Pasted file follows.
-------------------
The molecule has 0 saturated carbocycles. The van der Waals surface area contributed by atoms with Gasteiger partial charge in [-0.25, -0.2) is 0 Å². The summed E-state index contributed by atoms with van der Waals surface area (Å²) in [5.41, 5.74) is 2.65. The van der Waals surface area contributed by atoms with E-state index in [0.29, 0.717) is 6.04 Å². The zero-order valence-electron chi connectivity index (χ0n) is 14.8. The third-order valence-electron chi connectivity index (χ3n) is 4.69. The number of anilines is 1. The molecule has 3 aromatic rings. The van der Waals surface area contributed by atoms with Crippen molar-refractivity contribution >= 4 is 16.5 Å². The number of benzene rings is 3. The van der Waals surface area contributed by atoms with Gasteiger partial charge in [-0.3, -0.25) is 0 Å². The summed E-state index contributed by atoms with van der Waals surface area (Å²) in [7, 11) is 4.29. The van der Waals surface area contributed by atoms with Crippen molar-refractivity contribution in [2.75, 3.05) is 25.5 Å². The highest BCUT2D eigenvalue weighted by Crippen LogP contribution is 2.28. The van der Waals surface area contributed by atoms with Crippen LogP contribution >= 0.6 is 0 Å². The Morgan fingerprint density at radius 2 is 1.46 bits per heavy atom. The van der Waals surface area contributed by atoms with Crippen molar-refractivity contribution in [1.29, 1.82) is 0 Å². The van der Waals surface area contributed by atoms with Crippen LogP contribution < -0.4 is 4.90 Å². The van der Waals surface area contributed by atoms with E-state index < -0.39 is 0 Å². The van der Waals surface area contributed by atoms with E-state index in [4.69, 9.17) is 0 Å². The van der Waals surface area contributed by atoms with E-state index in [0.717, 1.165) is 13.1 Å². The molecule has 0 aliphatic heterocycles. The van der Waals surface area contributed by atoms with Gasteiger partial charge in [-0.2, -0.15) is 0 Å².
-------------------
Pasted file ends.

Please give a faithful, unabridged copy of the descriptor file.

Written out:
The molecule has 0 saturated carbocycles. The van der Waals surface area contributed by atoms with Gasteiger partial charge in [-0.25, -0.2) is 0 Å². The summed E-state index contributed by atoms with van der Waals surface area (Å²) in [5.41, 5.74) is 2.65. The van der Waals surface area contributed by atoms with E-state index in [0.29, 0.717) is 6.04 Å². The zero-order valence-electron chi connectivity index (χ0n) is 14.8. The third-order valence-electron chi connectivity index (χ3n) is 4.69. The number of anilines is 1. The molecule has 3 aromatic rings. The van der Waals surface area contributed by atoms with Crippen molar-refractivity contribution >= 4 is 16.5 Å². The number of benzene rings is 3. The van der Waals surface area contributed by atoms with Gasteiger partial charge in [-0.3, -0.25) is 0 Å². The summed E-state index contributed by atoms with van der Waals surface area (Å²) in [7, 11) is 4.29. The van der Waals surface area contributed by atoms with Crippen molar-refractivity contribution in [2.75, 3.05) is 25.5 Å². The highest BCUT2D eigenvalue weighted by Crippen LogP contribution is 2.28. The van der Waals surface area contributed by atoms with Crippen LogP contribution >= 0.6 is 0 Å². The Morgan fingerprint density at radius 2 is 1.46 bits per heavy atom. The van der Waals surface area contributed by atoms with Crippen molar-refractivity contribution in [1.29, 1.82) is 0 Å². The van der Waals surface area contributed by atoms with Crippen LogP contribution < -0.4 is 4.90 Å². The van der Waals surface area contributed by atoms with E-state index < -0.39 is 0 Å². The van der Waals surface area contributed by atoms with E-state index in [4.69, 9.17) is 0 Å². The van der Waals surface area contributed by atoms with E-state index in [0.717, 1.165) is 13.1 Å². The molecule has 0 aliphatic heterocycles. The van der Waals surface area contributed by atoms with Gasteiger partial charge in [-0.2, -0.15) is 0 Å².